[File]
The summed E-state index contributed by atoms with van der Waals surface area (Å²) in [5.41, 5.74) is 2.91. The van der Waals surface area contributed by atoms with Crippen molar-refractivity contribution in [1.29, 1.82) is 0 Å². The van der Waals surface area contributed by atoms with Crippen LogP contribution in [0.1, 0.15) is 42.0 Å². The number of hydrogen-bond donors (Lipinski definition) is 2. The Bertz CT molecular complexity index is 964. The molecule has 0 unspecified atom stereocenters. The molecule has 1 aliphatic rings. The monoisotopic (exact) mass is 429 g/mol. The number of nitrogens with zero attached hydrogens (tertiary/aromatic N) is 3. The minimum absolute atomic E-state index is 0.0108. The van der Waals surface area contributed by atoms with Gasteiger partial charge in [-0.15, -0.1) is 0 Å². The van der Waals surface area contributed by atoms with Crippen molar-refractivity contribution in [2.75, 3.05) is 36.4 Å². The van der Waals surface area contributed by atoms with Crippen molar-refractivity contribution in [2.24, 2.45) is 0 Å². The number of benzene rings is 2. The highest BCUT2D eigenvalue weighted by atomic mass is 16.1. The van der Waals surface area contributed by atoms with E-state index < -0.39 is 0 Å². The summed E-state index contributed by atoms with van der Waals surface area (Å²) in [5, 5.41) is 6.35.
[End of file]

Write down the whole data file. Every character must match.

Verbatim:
The summed E-state index contributed by atoms with van der Waals surface area (Å²) in [5.41, 5.74) is 2.91. The van der Waals surface area contributed by atoms with Crippen molar-refractivity contribution in [1.29, 1.82) is 0 Å². The van der Waals surface area contributed by atoms with Crippen LogP contribution in [0.1, 0.15) is 42.0 Å². The number of hydrogen-bond donors (Lipinski definition) is 2. The Bertz CT molecular complexity index is 964. The molecule has 0 unspecified atom stereocenters. The molecule has 1 aliphatic rings. The monoisotopic (exact) mass is 429 g/mol. The number of nitrogens with zero attached hydrogens (tertiary/aromatic N) is 3. The minimum absolute atomic E-state index is 0.0108. The van der Waals surface area contributed by atoms with Gasteiger partial charge in [-0.15, -0.1) is 0 Å². The van der Waals surface area contributed by atoms with Crippen molar-refractivity contribution in [2.75, 3.05) is 36.4 Å². The van der Waals surface area contributed by atoms with Crippen molar-refractivity contribution in [2.24, 2.45) is 0 Å². The number of benzene rings is 2. The highest BCUT2D eigenvalue weighted by atomic mass is 16.1. The van der Waals surface area contributed by atoms with E-state index < -0.39 is 0 Å². The summed E-state index contributed by atoms with van der Waals surface area (Å²) in [5, 5.41) is 6.35.